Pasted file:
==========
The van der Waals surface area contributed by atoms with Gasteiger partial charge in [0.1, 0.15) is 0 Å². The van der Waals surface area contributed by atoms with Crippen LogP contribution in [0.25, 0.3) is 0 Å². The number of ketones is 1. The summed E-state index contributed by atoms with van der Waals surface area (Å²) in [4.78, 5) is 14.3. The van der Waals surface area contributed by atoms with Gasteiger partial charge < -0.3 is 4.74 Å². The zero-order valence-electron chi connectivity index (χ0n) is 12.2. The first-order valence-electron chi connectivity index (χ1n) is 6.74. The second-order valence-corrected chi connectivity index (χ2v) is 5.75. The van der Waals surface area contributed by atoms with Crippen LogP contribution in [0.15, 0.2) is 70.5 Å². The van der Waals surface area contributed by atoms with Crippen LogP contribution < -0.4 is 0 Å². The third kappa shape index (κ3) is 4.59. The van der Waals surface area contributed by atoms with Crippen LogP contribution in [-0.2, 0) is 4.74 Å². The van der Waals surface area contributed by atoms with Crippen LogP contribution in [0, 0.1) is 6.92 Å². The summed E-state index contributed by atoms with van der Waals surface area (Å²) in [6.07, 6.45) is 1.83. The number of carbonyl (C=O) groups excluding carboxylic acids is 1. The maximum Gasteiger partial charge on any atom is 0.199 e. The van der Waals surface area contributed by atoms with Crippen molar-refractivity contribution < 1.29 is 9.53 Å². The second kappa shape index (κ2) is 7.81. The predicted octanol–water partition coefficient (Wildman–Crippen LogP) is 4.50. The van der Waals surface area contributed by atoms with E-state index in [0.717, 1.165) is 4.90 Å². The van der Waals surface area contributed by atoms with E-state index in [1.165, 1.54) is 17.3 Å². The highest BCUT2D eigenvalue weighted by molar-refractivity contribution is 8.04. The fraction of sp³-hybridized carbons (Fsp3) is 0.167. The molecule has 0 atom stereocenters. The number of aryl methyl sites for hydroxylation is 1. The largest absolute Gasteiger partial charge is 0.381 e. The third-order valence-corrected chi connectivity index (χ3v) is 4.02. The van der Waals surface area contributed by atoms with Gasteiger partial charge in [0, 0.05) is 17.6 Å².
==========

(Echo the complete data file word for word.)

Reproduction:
The van der Waals surface area contributed by atoms with Gasteiger partial charge in [0.1, 0.15) is 0 Å². The van der Waals surface area contributed by atoms with Crippen LogP contribution in [0.25, 0.3) is 0 Å². The number of ketones is 1. The summed E-state index contributed by atoms with van der Waals surface area (Å²) in [4.78, 5) is 14.3. The van der Waals surface area contributed by atoms with Gasteiger partial charge < -0.3 is 4.74 Å². The zero-order valence-electron chi connectivity index (χ0n) is 12.2. The first-order valence-electron chi connectivity index (χ1n) is 6.74. The second-order valence-corrected chi connectivity index (χ2v) is 5.75. The van der Waals surface area contributed by atoms with Crippen LogP contribution in [0.15, 0.2) is 70.5 Å². The van der Waals surface area contributed by atoms with Crippen LogP contribution < -0.4 is 0 Å². The third kappa shape index (κ3) is 4.59. The van der Waals surface area contributed by atoms with Crippen LogP contribution in [-0.2, 0) is 4.74 Å². The van der Waals surface area contributed by atoms with Crippen LogP contribution in [0, 0.1) is 6.92 Å². The summed E-state index contributed by atoms with van der Waals surface area (Å²) in [6.07, 6.45) is 1.83. The number of carbonyl (C=O) groups excluding carboxylic acids is 1. The maximum Gasteiger partial charge on any atom is 0.199 e. The van der Waals surface area contributed by atoms with Crippen molar-refractivity contribution < 1.29 is 9.53 Å². The second kappa shape index (κ2) is 7.81. The predicted octanol–water partition coefficient (Wildman–Crippen LogP) is 4.50. The van der Waals surface area contributed by atoms with E-state index in [0.717, 1.165) is 4.90 Å². The van der Waals surface area contributed by atoms with E-state index in [1.165, 1.54) is 17.3 Å². The highest BCUT2D eigenvalue weighted by molar-refractivity contribution is 8.04. The fraction of sp³-hybridized carbons (Fsp3) is 0.167. The molecule has 0 atom stereocenters. The number of aryl methyl sites for hydroxylation is 1. The largest absolute Gasteiger partial charge is 0.381 e. The third-order valence-corrected chi connectivity index (χ3v) is 4.02. The van der Waals surface area contributed by atoms with Gasteiger partial charge in [0, 0.05) is 17.6 Å².